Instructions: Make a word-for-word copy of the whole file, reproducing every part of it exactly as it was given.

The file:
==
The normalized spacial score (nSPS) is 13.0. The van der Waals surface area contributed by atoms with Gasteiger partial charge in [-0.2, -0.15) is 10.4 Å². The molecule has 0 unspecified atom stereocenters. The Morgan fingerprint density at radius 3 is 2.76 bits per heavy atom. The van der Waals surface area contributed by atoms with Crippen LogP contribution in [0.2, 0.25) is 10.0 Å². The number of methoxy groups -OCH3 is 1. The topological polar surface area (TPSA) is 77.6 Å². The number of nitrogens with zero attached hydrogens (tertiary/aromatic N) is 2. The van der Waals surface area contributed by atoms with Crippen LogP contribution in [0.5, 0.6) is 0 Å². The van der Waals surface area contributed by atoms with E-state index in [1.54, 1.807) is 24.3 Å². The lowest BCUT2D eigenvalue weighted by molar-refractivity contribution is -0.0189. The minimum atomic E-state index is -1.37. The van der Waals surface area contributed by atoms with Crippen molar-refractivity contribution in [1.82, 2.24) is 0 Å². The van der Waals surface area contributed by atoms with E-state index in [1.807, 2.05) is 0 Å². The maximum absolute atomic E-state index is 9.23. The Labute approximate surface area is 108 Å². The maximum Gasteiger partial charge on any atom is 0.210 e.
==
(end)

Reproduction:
The normalized spacial score (nSPS) is 13.0. The van der Waals surface area contributed by atoms with Gasteiger partial charge in [-0.2, -0.15) is 10.4 Å². The molecule has 0 unspecified atom stereocenters. The Morgan fingerprint density at radius 3 is 2.76 bits per heavy atom. The van der Waals surface area contributed by atoms with Crippen LogP contribution in [0.2, 0.25) is 10.0 Å². The number of methoxy groups -OCH3 is 1. The topological polar surface area (TPSA) is 77.6 Å². The number of nitrogens with zero attached hydrogens (tertiary/aromatic N) is 2. The van der Waals surface area contributed by atoms with Crippen LogP contribution in [0.5, 0.6) is 0 Å². The van der Waals surface area contributed by atoms with E-state index in [1.54, 1.807) is 24.3 Å². The lowest BCUT2D eigenvalue weighted by molar-refractivity contribution is -0.0189. The minimum atomic E-state index is -1.37. The van der Waals surface area contributed by atoms with Crippen molar-refractivity contribution in [1.82, 2.24) is 0 Å². The van der Waals surface area contributed by atoms with E-state index in [1.807, 2.05) is 0 Å². The maximum absolute atomic E-state index is 9.23. The Labute approximate surface area is 108 Å². The maximum Gasteiger partial charge on any atom is 0.210 e.